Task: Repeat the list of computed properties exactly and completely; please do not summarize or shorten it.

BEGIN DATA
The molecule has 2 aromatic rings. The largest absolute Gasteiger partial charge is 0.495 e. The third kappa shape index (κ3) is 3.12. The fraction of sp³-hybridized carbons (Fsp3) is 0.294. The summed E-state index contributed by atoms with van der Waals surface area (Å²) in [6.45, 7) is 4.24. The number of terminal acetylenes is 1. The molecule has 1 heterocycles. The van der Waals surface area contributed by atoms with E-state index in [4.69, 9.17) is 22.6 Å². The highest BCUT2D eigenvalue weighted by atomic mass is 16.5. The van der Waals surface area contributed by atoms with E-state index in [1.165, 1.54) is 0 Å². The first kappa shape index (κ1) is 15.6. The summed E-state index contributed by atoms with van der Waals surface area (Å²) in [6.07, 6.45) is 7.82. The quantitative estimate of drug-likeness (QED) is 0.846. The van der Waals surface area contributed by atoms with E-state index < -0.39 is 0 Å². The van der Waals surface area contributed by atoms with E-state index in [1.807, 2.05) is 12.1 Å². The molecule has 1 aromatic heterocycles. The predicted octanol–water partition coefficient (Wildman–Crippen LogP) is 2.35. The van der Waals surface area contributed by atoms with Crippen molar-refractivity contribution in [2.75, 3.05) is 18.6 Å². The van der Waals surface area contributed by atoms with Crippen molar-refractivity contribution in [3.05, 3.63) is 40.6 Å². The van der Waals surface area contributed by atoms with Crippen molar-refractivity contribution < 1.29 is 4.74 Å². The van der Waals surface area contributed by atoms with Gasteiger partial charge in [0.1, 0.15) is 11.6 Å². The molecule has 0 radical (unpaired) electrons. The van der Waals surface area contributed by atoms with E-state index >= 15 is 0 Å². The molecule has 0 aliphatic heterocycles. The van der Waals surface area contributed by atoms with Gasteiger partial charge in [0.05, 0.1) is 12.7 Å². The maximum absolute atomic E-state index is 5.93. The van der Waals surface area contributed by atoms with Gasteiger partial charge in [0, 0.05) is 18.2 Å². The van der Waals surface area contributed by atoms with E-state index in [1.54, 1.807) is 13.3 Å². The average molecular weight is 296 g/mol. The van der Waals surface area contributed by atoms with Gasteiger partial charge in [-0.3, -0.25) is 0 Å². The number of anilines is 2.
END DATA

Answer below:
The molecule has 2 aromatic rings. The largest absolute Gasteiger partial charge is 0.495 e. The third kappa shape index (κ3) is 3.12. The fraction of sp³-hybridized carbons (Fsp3) is 0.294. The summed E-state index contributed by atoms with van der Waals surface area (Å²) in [6.45, 7) is 4.24. The number of terminal acetylenes is 1. The molecule has 1 heterocycles. The van der Waals surface area contributed by atoms with E-state index in [4.69, 9.17) is 22.6 Å². The highest BCUT2D eigenvalue weighted by atomic mass is 16.5. The van der Waals surface area contributed by atoms with E-state index in [1.165, 1.54) is 0 Å². The first kappa shape index (κ1) is 15.6. The summed E-state index contributed by atoms with van der Waals surface area (Å²) in [6.07, 6.45) is 7.82. The quantitative estimate of drug-likeness (QED) is 0.846. The van der Waals surface area contributed by atoms with E-state index < -0.39 is 0 Å². The van der Waals surface area contributed by atoms with E-state index in [1.807, 2.05) is 12.1 Å². The molecule has 1 aromatic heterocycles. The predicted octanol–water partition coefficient (Wildman–Crippen LogP) is 2.35. The van der Waals surface area contributed by atoms with Crippen molar-refractivity contribution in [2.75, 3.05) is 18.6 Å². The van der Waals surface area contributed by atoms with Crippen molar-refractivity contribution in [3.05, 3.63) is 40.6 Å². The van der Waals surface area contributed by atoms with Crippen molar-refractivity contribution < 1.29 is 4.74 Å². The van der Waals surface area contributed by atoms with Gasteiger partial charge in [0.1, 0.15) is 11.6 Å². The molecule has 0 radical (unpaired) electrons. The van der Waals surface area contributed by atoms with E-state index >= 15 is 0 Å². The molecule has 0 aliphatic heterocycles. The van der Waals surface area contributed by atoms with Gasteiger partial charge in [0.05, 0.1) is 12.7 Å². The maximum absolute atomic E-state index is 5.93. The van der Waals surface area contributed by atoms with Gasteiger partial charge in [0, 0.05) is 18.2 Å². The van der Waals surface area contributed by atoms with E-state index in [1.54, 1.807) is 13.3 Å². The average molecular weight is 296 g/mol. The van der Waals surface area contributed by atoms with Gasteiger partial charge in [-0.3, -0.25) is 0 Å². The number of anilines is 2.